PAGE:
A warning to all VC drivers using the “baking oven” method

In order to test the accuracy of the baking oven method for overhauling viscous couplings, I ran an extensive test session on one of these units on the test rig. This posting documents the results of the session and also gives you an insight on the technical backgrounds.

The tested VC comes from T3-Driver who had a serious accident with his Syncro. It was quite easy for him to apply the oven-method because he is working in a lab with all the stuff needed. The VC has been filled with 25K silicon fluid and baked at 110°C (230°F).

This experiment is not about bashing the baking-oven-method, I was rather curious if it’s working or not. In addition I recorded the test-run so that everybody can see what’s going on:

At 135°C (275°F) the test-rig stops automatically for safety reasons. The second test-rund was made with a higher turn-off temperature at 150°C (302°F) – but the VC still showed no tendency to get into the hump. To prevent any damage from the VC I decided not to go any higher with the temperature.

Here you can see the transmission curve:


Technical Background:

The silicon fluid expands at rising temperature extremely. But the air-bubble get’s not just compressed, it is dissolving in the silicon fluid. And this effect depends on the inner-pressure in the VC.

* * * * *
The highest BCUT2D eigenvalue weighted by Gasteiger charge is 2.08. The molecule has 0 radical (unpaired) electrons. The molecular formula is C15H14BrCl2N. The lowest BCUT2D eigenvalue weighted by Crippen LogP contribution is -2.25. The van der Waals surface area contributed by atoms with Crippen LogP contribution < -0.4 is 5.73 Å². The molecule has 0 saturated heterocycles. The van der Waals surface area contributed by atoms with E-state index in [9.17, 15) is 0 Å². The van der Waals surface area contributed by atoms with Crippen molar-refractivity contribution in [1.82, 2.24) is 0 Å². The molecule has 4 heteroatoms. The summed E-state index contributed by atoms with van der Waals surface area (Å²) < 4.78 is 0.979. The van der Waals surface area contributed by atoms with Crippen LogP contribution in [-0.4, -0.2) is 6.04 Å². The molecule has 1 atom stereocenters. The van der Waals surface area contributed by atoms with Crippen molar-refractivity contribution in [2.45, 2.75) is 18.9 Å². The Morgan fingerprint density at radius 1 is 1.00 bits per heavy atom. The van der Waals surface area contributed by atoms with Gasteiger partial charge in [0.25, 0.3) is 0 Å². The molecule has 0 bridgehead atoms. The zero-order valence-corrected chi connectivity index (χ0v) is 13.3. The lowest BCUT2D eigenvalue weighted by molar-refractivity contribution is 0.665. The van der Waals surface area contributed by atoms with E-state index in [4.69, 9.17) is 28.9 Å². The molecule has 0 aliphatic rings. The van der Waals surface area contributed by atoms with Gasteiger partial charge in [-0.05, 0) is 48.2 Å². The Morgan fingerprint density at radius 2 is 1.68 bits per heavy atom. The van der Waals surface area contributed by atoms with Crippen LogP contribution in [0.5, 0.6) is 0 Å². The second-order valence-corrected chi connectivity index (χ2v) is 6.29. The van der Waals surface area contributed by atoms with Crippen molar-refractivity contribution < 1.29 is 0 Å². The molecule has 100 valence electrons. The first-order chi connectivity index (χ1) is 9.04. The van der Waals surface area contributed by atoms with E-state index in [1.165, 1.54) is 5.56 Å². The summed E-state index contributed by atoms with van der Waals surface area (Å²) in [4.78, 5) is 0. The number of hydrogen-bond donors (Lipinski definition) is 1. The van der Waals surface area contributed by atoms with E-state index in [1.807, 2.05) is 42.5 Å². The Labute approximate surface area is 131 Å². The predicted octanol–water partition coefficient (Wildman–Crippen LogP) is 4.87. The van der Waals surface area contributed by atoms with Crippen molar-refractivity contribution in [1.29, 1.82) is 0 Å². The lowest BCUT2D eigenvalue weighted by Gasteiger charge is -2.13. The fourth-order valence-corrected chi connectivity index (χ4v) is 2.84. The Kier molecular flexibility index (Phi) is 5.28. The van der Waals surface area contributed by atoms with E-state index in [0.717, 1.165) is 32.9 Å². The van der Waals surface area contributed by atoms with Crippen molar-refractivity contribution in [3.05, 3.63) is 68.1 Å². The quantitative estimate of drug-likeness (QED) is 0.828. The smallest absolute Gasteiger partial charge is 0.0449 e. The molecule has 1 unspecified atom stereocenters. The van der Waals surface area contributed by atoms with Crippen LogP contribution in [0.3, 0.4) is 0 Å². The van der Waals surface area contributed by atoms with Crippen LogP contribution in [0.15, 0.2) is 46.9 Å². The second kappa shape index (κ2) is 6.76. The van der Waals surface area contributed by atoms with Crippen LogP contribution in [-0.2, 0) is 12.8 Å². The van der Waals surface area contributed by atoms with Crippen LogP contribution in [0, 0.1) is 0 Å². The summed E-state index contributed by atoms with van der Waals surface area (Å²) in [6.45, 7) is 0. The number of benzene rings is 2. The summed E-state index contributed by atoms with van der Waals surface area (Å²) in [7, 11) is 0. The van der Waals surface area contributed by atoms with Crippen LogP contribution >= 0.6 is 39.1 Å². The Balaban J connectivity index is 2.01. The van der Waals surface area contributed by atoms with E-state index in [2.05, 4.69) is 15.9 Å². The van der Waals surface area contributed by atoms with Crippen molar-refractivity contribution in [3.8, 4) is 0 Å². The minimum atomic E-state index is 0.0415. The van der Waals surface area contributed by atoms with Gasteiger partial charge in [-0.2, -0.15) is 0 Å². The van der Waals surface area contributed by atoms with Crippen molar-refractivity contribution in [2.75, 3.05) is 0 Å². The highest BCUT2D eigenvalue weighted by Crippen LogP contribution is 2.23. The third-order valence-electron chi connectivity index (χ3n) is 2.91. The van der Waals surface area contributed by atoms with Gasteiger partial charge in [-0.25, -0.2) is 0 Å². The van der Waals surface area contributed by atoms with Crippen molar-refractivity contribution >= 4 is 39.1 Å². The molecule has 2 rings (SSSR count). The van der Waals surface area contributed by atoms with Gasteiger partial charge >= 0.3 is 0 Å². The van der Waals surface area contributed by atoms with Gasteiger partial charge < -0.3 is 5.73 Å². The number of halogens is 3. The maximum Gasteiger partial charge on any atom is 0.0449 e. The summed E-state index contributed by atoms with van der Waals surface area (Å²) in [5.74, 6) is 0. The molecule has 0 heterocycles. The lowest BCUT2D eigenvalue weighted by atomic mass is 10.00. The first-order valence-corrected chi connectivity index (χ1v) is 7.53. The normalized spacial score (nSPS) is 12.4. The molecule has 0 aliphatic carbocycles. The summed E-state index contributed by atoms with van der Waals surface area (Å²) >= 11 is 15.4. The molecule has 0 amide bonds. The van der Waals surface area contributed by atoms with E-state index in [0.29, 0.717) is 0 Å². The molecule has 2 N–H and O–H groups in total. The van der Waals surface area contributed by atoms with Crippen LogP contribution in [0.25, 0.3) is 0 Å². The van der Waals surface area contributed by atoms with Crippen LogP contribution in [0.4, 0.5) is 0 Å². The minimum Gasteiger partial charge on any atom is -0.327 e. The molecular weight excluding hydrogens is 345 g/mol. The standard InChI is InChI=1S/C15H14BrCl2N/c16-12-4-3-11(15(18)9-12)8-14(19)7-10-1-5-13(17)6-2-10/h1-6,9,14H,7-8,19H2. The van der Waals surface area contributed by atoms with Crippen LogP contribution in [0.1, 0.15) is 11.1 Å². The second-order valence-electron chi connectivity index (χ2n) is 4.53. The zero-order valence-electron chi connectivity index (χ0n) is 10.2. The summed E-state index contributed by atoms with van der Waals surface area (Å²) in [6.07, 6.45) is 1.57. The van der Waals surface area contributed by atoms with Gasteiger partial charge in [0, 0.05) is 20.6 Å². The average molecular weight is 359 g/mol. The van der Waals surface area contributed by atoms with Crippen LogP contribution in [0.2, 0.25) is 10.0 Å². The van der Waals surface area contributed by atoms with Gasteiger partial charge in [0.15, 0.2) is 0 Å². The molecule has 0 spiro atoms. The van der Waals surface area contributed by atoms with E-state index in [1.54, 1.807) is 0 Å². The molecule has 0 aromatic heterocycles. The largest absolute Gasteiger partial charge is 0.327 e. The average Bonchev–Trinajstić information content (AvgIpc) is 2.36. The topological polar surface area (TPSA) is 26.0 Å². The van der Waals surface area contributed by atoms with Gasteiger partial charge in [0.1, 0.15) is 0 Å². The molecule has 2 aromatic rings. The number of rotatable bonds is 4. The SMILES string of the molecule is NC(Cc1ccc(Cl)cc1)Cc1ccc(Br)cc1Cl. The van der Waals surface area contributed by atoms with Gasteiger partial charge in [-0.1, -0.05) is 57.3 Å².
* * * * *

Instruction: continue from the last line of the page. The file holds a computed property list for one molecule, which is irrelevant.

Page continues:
In fact the rising temperature alone would be counterproductive for the VC to get into the Hump. Because the higher the temperature the less air can be dissolved in a fluid. Everybody knows this in practice from mineral water, which is sparkling more when it gets warmer.

So it’s the inner-pressure in the VC which dissolves the air. And when there’s no air left, the VC comes into the hump-state. Of course the inner-pressure is rising due to the rising temperature – but it’s an indirect effect.

To make it even more complicated: There is more dissolved air in a VC then the air in the bubble. Another experiment shows with the help of a vaccum-pump how much air is dissolved in the high viscous silicon fluid:


The baking-oven temperature is not regarding to the hump-temperature of a VC. In the VC tested was way to less silicon fluid, why it lacks the self protection for overheating (hump)